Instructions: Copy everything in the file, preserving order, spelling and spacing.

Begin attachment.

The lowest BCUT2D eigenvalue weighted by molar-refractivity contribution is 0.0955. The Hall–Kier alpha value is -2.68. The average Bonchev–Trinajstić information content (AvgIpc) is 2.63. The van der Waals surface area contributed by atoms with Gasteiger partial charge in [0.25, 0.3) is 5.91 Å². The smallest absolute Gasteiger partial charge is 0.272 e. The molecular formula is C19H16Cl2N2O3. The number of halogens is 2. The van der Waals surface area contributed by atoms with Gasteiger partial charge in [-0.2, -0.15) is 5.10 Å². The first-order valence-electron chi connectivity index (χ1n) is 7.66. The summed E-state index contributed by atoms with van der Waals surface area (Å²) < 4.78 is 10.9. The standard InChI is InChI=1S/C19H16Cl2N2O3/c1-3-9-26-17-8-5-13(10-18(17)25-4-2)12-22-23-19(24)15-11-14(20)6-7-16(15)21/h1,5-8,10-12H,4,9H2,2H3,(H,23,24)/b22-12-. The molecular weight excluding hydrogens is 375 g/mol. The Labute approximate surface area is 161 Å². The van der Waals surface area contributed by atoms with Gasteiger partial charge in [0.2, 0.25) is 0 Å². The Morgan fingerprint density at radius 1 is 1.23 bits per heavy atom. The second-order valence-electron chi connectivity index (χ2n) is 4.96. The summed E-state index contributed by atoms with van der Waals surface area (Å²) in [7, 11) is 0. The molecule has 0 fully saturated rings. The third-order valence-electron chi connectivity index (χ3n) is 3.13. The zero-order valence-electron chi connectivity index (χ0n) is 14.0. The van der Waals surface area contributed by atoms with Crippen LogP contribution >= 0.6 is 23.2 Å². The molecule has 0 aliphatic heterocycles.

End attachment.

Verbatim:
The lowest BCUT2D eigenvalue weighted by molar-refractivity contribution is 0.0955. The Hall–Kier alpha value is -2.68. The average Bonchev–Trinajstić information content (AvgIpc) is 2.63. The van der Waals surface area contributed by atoms with Gasteiger partial charge in [0.25, 0.3) is 5.91 Å². The smallest absolute Gasteiger partial charge is 0.272 e. The molecular formula is C19H16Cl2N2O3. The number of halogens is 2. The van der Waals surface area contributed by atoms with Gasteiger partial charge in [-0.2, -0.15) is 5.10 Å². The first-order valence-electron chi connectivity index (χ1n) is 7.66. The summed E-state index contributed by atoms with van der Waals surface area (Å²) < 4.78 is 10.9. The standard InChI is InChI=1S/C19H16Cl2N2O3/c1-3-9-26-17-8-5-13(10-18(17)25-4-2)12-22-23-19(24)15-11-14(20)6-7-16(15)21/h1,5-8,10-12H,4,9H2,2H3,(H,23,24)/b22-12-. The molecular weight excluding hydrogens is 375 g/mol. The Labute approximate surface area is 161 Å². The van der Waals surface area contributed by atoms with Gasteiger partial charge in [0.2, 0.25) is 0 Å². The Morgan fingerprint density at radius 1 is 1.23 bits per heavy atom. The second-order valence-electron chi connectivity index (χ2n) is 4.96. The summed E-state index contributed by atoms with van der Waals surface area (Å²) in [7, 11) is 0. The molecule has 0 fully saturated rings. The third-order valence-electron chi connectivity index (χ3n) is 3.13. The zero-order valence-electron chi connectivity index (χ0n) is 14.0. The van der Waals surface area contributed by atoms with Crippen LogP contribution >= 0.6 is 23.2 Å². The molecule has 0 aliphatic heterocycles.